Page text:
America's Best Comedy Clubs
Radio and television may have brought mainstream comedy to the masses, with I Love Lucy and Milton Berle paving the way for Carol Burnett and Saturday Night Live. Yet it’s the unpredictability and adrenaline-fueled energy of in-person performance that continues to spur it forward. Why else would the likes of Tina Fey and Jay Leno still perform regularly to sharpen their skills and test their material?
It’s in comedy clubs, with nothing but a microphone and brick wall, that careers soar on applause or die by heckles, and sticky subjects get addressed in a humorous way.
Trailblazing performances at Chicago’s The Second City gave comics like Richard Pryor, George Carlin, and Sam Kinison a stage to tackle race, religion, and politics with an irreverent spin that wasn’t yet allowed on the airwaves.
Times have changed, but stand-up comedy’s next wave continues its gig-by-gig push of the envelope with often unfiltered, hilarious results you’d be hard-pressed to find on an HBO special.
From a surprising ab workout in Nashville to the mainstays of New York and Los Angeles, the following comedy clubs are surefire places to get your giggle on.
The Second City, Chicago
Comedy and Chicago go hand in hand thanks to The Second City. From its December 1959 opening in Old Town, it’s been the benchmark for improv as we know it—and a rite of passage for aspiring comics. John Belushi and Gilda Radner cut their teeth here, and veteran alumni like Tina Fey still grace the stage today. Although the brand has expanded with touring ensembles and training centers in Toronto and Hollywood, experiencing the cutting edge of sketch comedy on its original cabaret stage can’t be beat.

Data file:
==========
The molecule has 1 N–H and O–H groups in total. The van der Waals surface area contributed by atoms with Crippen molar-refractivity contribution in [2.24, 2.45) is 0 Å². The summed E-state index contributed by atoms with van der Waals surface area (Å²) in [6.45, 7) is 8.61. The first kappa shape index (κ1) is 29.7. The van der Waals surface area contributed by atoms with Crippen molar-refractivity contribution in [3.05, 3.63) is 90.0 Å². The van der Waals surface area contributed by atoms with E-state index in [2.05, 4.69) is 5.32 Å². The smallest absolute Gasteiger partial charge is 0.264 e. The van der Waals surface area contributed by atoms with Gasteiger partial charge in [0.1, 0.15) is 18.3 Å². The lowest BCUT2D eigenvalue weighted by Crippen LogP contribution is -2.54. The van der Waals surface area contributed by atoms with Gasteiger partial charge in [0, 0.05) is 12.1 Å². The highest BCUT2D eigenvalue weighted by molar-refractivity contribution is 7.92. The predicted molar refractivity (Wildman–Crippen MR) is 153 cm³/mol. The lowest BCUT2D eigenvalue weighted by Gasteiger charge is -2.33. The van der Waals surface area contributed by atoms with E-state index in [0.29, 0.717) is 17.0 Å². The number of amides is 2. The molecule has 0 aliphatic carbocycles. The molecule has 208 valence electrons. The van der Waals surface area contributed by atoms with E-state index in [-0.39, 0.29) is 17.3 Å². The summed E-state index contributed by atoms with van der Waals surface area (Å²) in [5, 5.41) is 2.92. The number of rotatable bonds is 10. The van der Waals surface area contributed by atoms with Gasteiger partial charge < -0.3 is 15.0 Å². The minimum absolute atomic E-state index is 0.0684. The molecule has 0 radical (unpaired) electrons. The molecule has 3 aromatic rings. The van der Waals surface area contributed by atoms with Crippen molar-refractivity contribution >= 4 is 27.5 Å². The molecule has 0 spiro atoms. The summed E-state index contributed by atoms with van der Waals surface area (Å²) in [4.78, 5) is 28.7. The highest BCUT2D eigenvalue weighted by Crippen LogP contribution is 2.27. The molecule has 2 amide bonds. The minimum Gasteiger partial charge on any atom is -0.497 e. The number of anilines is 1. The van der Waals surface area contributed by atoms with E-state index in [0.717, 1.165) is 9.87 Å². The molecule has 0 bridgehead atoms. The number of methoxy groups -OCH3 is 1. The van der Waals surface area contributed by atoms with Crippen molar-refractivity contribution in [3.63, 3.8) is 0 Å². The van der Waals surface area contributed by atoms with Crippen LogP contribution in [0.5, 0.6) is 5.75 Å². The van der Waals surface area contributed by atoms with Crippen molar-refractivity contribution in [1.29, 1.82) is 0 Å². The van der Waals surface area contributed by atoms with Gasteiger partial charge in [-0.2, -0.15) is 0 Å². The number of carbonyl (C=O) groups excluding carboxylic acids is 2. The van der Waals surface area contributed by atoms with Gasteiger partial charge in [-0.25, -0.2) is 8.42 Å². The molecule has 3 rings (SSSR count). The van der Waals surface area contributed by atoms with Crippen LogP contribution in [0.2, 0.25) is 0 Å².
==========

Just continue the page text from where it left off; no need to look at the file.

The Improv, Los Angeles
At Hollywood’s most legendary comedy club, surprise appearances from names like Dane Cook and Steve Byrne are almost expected. There’s a mixture of improvisation, both experimental and produced, as well as stand-up acts most nights of the week. The iconic brick-backed main room is for the headliners—an up-and-coming Jay Leno once helped paint the ceiling. Next door is the Lab, and quite often, this is the place to be. With nothing to lose but pride, comics here leave it all on the stage, no holds barred. hollywood.improv.com
For three decades Zanies has been providing Nashville with an alternative to the honky-tonk. Located in the trendily gritty neighborhood of 12 South, the corner building has an old-school ’80s vibe and fills the nearly 300 seats for nightly acts and two-drink minimums. Nashville themes often get worked into the acts, endearing the club to many locals. Marc Maron (of the popular WTF podcast), for one, has riffed on the city’s famous hot chicken. nashville.zanies.com
Upright Citizens Brigade, New York City